To give you an example, if you’re a digital recruitment agency seeking talented software engineers, those are much harder to target than the average consumer because of industry lingo. A non-tech writer would likely feel the need to explain jargon, whereas a competent B2B writer, creating content that aligns with someone in the know, would know when to use ERM, and perhaps go into the relationship types. Perhaps explain when and why to use a catch-all instead of a one-to-one, one-to-many, or many-to-many relationship and be comfortable that they do not have to explain what each entity is because the reader will already know. They are software engineers after all so you shouldn’t need to explain to them, unless of course, you’re targeting the beginner student at entry-level programming.
If you’re not in the IT sector and the wording after ERM above was mentioned to describe relationships, apologies for alienating you with the wording. It was done to show you how words either connect with readers or disconnect. In certain circumstances, it’s beneficial to alienate a group of readers so you can connect deeper with your ideal target audience.
People who have dedicated their careers to learning the ins and outs of their industry will be able to spot content that is not written by someone in the industry when it doesn’t use abbreviations.
Every industry has its lingo and if that language isn’t used within your content, your target audience will feel like they are reading an outsiders piece. If you want an insiders piece, it needs to use the same language that they use every day of their working lives.
To write a piece in the print industry, dealing with copiers, Encapsulated Postscript would surface at some point. You can explain that to an outsider using the full wording or you can use the industry jargon of EPS for which anyone in IT who deals with copiers will know what it is. The difference is you are going to alienate people not in the know, but connect with those in the know. Your content can weed out unqualified prospects and resonate with your target audience, provided your content is written for them, using the jargon they are familiar with.
B2B content needs your writer to either be already familiar with industry jargon, which will bring them into a specific niche content writer, in which case to seek them out, you’d need to narrow your search down from freelance writer to technical freelance writer, or freelance nutrition blogger. However, the more specific knowledge a writer has – the more in demand they are and with that comes an increase in rates; often beyond what you expected to pay.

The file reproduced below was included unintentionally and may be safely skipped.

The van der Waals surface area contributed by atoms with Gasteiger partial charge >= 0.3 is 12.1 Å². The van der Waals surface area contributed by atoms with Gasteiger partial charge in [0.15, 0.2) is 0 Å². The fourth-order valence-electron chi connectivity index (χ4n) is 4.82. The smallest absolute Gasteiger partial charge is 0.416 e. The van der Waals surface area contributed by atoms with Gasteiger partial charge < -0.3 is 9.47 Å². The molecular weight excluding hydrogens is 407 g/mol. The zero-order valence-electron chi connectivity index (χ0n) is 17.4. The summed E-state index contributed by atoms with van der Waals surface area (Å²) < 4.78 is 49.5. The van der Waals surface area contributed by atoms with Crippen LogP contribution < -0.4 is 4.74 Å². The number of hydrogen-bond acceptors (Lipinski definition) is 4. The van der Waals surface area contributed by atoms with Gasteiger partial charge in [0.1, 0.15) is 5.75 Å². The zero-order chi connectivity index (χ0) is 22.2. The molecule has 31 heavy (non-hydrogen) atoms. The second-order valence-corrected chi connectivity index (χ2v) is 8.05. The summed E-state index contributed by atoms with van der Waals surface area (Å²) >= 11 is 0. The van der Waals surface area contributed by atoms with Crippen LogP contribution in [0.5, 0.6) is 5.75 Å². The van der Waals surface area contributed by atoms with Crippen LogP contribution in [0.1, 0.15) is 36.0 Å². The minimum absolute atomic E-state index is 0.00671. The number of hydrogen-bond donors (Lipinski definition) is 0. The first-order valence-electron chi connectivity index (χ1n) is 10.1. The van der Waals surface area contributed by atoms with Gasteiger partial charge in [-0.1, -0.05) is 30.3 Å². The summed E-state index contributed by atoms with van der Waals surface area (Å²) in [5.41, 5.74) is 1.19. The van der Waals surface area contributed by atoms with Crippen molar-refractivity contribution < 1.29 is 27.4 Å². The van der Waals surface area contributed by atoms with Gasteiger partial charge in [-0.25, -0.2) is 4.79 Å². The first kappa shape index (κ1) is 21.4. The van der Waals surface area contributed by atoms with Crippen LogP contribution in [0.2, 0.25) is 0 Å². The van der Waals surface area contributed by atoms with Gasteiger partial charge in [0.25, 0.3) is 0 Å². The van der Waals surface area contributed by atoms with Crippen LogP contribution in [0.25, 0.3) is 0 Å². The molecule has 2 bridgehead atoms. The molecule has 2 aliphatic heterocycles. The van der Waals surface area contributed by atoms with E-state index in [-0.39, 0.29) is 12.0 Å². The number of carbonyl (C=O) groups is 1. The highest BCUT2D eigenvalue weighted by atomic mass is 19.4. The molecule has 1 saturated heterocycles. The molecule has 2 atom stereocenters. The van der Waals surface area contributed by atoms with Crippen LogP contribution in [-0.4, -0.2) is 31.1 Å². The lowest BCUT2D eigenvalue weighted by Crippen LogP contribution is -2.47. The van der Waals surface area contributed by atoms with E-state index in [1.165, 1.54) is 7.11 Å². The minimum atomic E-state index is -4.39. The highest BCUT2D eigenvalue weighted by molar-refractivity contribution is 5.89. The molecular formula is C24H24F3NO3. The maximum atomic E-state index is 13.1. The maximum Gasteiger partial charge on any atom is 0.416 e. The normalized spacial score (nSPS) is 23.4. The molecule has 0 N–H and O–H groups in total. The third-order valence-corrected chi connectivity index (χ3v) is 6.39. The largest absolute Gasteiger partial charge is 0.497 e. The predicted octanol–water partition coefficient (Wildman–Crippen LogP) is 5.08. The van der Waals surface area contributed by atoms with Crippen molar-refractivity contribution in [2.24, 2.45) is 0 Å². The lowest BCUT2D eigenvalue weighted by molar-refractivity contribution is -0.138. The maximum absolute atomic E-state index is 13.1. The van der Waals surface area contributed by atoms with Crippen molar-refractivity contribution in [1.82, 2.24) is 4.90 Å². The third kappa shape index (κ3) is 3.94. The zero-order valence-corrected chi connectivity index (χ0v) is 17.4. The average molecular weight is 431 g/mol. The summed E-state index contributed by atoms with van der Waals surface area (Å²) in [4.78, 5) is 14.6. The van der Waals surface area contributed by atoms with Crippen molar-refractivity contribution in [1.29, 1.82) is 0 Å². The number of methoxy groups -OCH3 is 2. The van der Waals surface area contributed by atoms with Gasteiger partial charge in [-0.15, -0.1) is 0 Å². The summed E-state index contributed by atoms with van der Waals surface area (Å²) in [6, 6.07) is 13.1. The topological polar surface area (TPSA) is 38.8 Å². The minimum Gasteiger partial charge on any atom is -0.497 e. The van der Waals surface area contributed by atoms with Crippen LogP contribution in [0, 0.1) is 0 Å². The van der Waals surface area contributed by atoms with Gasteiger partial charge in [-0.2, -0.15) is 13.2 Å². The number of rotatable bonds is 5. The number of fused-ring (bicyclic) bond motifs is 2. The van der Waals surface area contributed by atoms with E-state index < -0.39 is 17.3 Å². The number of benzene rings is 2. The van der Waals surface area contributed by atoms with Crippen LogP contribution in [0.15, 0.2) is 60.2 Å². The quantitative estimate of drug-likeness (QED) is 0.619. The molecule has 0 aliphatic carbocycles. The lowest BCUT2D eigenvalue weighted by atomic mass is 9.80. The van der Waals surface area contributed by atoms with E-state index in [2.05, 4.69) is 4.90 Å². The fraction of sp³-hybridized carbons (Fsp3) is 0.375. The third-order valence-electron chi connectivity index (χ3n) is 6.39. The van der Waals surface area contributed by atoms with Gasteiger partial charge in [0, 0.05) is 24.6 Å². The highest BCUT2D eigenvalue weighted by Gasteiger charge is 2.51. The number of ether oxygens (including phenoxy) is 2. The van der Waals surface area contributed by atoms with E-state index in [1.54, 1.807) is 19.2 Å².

Technical writing can be done by any writer provided they are proficient researchers. You will find some who don’t openly advertise B2B or technical writing because it is more research intensive, so they’d rather only deal with inquiries for this type of content rather than work to attract the harder work.
A B2C writer on the other hand, is not so specific that they need to perform intense research to discover any lingo that needs incorporated into the content, but instead can be constructed using creative wording, and engaging writing that resonates with the average reader.
Finding your ideal writer who will get your business results
Obviously, you need to know yourself what results you want first. Without knowing that, you will not reach your goals. Everything on a website is measurable; whatever can be measured, can be improved. Look at your traffic stats, note them at the start of any content marketing campaign and you’ll be able to see at a glance if your writer is helping you towards your goal of increasing traffic. If you have a newsletter, you will want more subscribers. Note your average daily signups, and watch for increases, or drops, or even opt outs happening if your writer gets your topics way off from what resonates with your existing and target audience.
The important thing is that you are clear about your goals with your writer because goals need considered before a piece is begun.
Outsourcing is described by many in business who have tried it as being a shot in the dark. However, you can really step up your efforts as a client by defining exactly what you need done, so you can find and work with someone who gets what you need, agrees they have the competence and when put into practice, works with you consistently to deliver on the results you set out to attain.
Have a think about the type of content you need created before approaching anyone. The more specific you can be about your goals, the more detailed responses and professional conversations you will have with people to clarify what can be done for your individual needs.